Another educational method used by WIs was the publication of pamphlets. These were referred to as “loan papers” and were kept on file at provincial Department of Agriculture offices. WI members could borrow these papers for two-week periods. Pamphlet titles included topics such as: Stocking Winter Gardens; Care of the Sickroom; Household Sanitation; Little Economics; Harmful Weeds; How to Get More Eggs; Hay-box Cooking and Labour Saving Devices.
The Depression years brought a new interest in civic responsibility. WIs began studying laws relating to women and children, the Old Age Pension Act, The Mother’s Allowance Act, The Minimum Wage Act for Women and Girls, and the Devolution of the Estate Act. WIs became active in recommending legislative change to the Federal Government.
Study circles were utilized as a method of education and socializing. In the early 1940s, with the inclusion of the National Farm Radio Forum and Citizen's Forum content in the study circles, a deeper and richer exchange of ideas improved the educational experience.
In recent years, the WIs have adopted some of the emerging information technologies. A web site now makes available the objectives of the Federated Women’s Institutes of Canada:
The First International Conference of Rural Women was held in London in 1929. Forty-six women from 24 countries, including Canada, attended the 4-day conference. In 1930 a conference was held in Vienna where it was decided that a liaison committee of all rural woman’s organizations would be formed. Three years later, at the Stockholm conference, the committee was named the Associated Country Women of the World (ACWW). This organization now operates in 70 countries and has a membership of nine million in 365 member societies. The ACWW has consultative status with the United Nations and is affiliated with the United Nations organizations of FAO, UNICEF, UNESCO, and UNIFEM.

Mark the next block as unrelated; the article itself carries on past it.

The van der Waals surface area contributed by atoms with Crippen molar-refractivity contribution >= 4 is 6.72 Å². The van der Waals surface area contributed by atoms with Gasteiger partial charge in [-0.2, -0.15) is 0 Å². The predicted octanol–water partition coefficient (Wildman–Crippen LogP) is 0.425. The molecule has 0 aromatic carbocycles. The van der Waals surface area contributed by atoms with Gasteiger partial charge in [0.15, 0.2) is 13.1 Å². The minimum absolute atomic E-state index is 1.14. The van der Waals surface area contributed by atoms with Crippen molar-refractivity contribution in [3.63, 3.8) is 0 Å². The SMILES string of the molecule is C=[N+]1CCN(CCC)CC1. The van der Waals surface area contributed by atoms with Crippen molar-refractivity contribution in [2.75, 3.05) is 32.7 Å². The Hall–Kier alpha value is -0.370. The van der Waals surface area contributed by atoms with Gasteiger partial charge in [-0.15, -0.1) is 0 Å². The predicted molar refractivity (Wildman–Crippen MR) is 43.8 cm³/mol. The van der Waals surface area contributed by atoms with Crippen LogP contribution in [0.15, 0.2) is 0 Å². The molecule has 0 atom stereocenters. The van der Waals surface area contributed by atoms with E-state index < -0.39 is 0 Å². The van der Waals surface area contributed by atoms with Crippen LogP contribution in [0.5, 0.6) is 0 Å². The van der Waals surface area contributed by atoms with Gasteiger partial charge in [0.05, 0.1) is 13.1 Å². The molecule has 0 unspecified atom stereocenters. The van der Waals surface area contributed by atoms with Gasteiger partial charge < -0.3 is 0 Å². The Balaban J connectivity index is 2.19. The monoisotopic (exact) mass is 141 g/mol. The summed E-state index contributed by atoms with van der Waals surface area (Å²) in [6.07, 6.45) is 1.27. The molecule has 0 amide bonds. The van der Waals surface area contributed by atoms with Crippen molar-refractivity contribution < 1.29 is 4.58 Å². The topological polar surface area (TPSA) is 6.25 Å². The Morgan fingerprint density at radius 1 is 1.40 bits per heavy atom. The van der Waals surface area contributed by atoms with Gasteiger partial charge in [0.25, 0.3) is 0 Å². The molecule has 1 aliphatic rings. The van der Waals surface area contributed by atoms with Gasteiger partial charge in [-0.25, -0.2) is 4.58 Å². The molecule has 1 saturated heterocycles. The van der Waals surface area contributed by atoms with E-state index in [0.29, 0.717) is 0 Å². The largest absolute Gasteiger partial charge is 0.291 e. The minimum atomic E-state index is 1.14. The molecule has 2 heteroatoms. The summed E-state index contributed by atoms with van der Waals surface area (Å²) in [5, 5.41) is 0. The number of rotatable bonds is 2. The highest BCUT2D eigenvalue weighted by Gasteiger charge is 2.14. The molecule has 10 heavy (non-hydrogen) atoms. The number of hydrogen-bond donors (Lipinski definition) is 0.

Nationally, the FWIC is concerned with issues of rural child care, farm safety, legal rights, fair pay, renewal and restructuring, literacy, health, stress on farm families, and financial planning.
Internationally, the ACWW supports programs with concerns such as nutrition, leadership training, farming techniques, money management, family planning, HIV/AIDS awareness, small business development and skill training. A program entitled Water for All Fund helps by providing water tanks, bore wells, hand pumps, education and training. It also supports programs that help improve health and hygiene.
More than one hundred years after the first Women’s Institute was formed, this institution continues in its endeavours to improve the lives of rural families.
Selected Publications and Links:
Witter, S. R. (1979). An historical study of adult education in two Canadian women’s organizations: The Federated Women’s Institutes of Canada and the Young Women’s Christian Assocation of Canada 1870 – 1978. [Unpublished thesis]. Vancouver: University of British Columbia.
Douglas, J. (Ed.). (1958) Modern pioneers for home and country 1909-1959. British Columbia: British Columbia’s Women’s Institute.
Kechnie, M. C. (2003). Organizing rural women, The Federated Women’s Institutes of Ontario, 1897 – 1919. Montreal & Kingston: McGill-Queen’s University Press.
The Ridgedale Womens Institute. (1977). Wigwams to windmills. A history of Ridgedale and area. Abbotsford, BC: Author.
Federated Women’s Institutes of Canada – Retrieved March, 2005
BC Women’s Institutes – Retrieved March, 2005
Associated Country Women of the World – Retrieved March, 2005
C. M. Dirksen, March 2005